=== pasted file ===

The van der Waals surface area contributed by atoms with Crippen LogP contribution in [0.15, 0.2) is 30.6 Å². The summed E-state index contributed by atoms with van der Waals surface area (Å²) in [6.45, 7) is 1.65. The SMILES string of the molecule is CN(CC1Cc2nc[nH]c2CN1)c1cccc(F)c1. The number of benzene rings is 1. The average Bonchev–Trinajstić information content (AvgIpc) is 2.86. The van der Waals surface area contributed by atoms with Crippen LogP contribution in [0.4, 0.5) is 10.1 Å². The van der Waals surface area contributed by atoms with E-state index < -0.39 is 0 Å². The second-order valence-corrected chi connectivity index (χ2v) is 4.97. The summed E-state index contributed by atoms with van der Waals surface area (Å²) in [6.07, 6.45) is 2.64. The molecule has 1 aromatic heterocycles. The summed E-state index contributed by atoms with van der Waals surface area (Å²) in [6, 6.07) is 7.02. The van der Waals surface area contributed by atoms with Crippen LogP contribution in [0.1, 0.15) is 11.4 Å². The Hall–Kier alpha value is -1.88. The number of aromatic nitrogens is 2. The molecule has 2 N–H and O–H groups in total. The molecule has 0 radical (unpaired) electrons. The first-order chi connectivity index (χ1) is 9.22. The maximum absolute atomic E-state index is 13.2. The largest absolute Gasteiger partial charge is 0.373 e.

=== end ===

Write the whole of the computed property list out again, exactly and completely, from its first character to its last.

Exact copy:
The van der Waals surface area contributed by atoms with Crippen LogP contribution in [0.15, 0.2) is 30.6 Å². The summed E-state index contributed by atoms with van der Waals surface area (Å²) in [6.45, 7) is 1.65. The SMILES string of the molecule is CN(CC1Cc2nc[nH]c2CN1)c1cccc(F)c1. The number of benzene rings is 1. The average Bonchev–Trinajstić information content (AvgIpc) is 2.86. The van der Waals surface area contributed by atoms with Crippen LogP contribution in [0.4, 0.5) is 10.1 Å². The van der Waals surface area contributed by atoms with E-state index < -0.39 is 0 Å². The second-order valence-corrected chi connectivity index (χ2v) is 4.97. The summed E-state index contributed by atoms with van der Waals surface area (Å²) in [6.07, 6.45) is 2.64. The molecule has 1 aromatic heterocycles. The summed E-state index contributed by atoms with van der Waals surface area (Å²) in [6, 6.07) is 7.02. The van der Waals surface area contributed by atoms with Crippen LogP contribution in [0.1, 0.15) is 11.4 Å². The Hall–Kier alpha value is -1.88. The number of aromatic nitrogens is 2. The molecule has 2 N–H and O–H groups in total. The molecule has 0 radical (unpaired) electrons. The first-order chi connectivity index (χ1) is 9.22. The maximum absolute atomic E-state index is 13.2. The largest absolute Gasteiger partial charge is 0.373 e.